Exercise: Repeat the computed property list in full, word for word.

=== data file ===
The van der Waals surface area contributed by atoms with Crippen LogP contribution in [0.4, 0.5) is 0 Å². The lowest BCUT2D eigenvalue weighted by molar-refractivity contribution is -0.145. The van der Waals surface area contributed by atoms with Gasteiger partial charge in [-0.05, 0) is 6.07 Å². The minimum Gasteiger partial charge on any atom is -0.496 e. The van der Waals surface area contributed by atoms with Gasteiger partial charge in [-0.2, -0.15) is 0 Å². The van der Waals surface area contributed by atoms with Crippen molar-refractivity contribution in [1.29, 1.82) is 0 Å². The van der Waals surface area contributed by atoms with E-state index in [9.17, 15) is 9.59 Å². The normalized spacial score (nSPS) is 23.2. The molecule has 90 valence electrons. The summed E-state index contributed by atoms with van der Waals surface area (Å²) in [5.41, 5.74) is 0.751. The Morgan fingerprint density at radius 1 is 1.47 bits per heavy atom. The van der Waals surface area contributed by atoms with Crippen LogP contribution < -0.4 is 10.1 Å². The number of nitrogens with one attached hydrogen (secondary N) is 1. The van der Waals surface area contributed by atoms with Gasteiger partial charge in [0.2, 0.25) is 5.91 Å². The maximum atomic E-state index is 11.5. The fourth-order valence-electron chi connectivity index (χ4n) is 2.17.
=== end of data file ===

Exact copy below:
The van der Waals surface area contributed by atoms with Crippen LogP contribution in [0.4, 0.5) is 0 Å². The lowest BCUT2D eigenvalue weighted by molar-refractivity contribution is -0.145. The van der Waals surface area contributed by atoms with Gasteiger partial charge in [-0.05, 0) is 6.07 Å². The minimum Gasteiger partial charge on any atom is -0.496 e. The van der Waals surface area contributed by atoms with Gasteiger partial charge in [-0.2, -0.15) is 0 Å². The van der Waals surface area contributed by atoms with Crippen molar-refractivity contribution in [1.29, 1.82) is 0 Å². The van der Waals surface area contributed by atoms with E-state index in [9.17, 15) is 9.59 Å². The normalized spacial score (nSPS) is 23.2. The molecule has 90 valence electrons. The summed E-state index contributed by atoms with van der Waals surface area (Å²) in [5.41, 5.74) is 0.751. The Morgan fingerprint density at radius 1 is 1.47 bits per heavy atom. The van der Waals surface area contributed by atoms with Crippen LogP contribution < -0.4 is 10.1 Å². The number of nitrogens with one attached hydrogen (secondary N) is 1. The van der Waals surface area contributed by atoms with Gasteiger partial charge in [0.2, 0.25) is 5.91 Å². The maximum atomic E-state index is 11.5. The fourth-order valence-electron chi connectivity index (χ4n) is 2.17.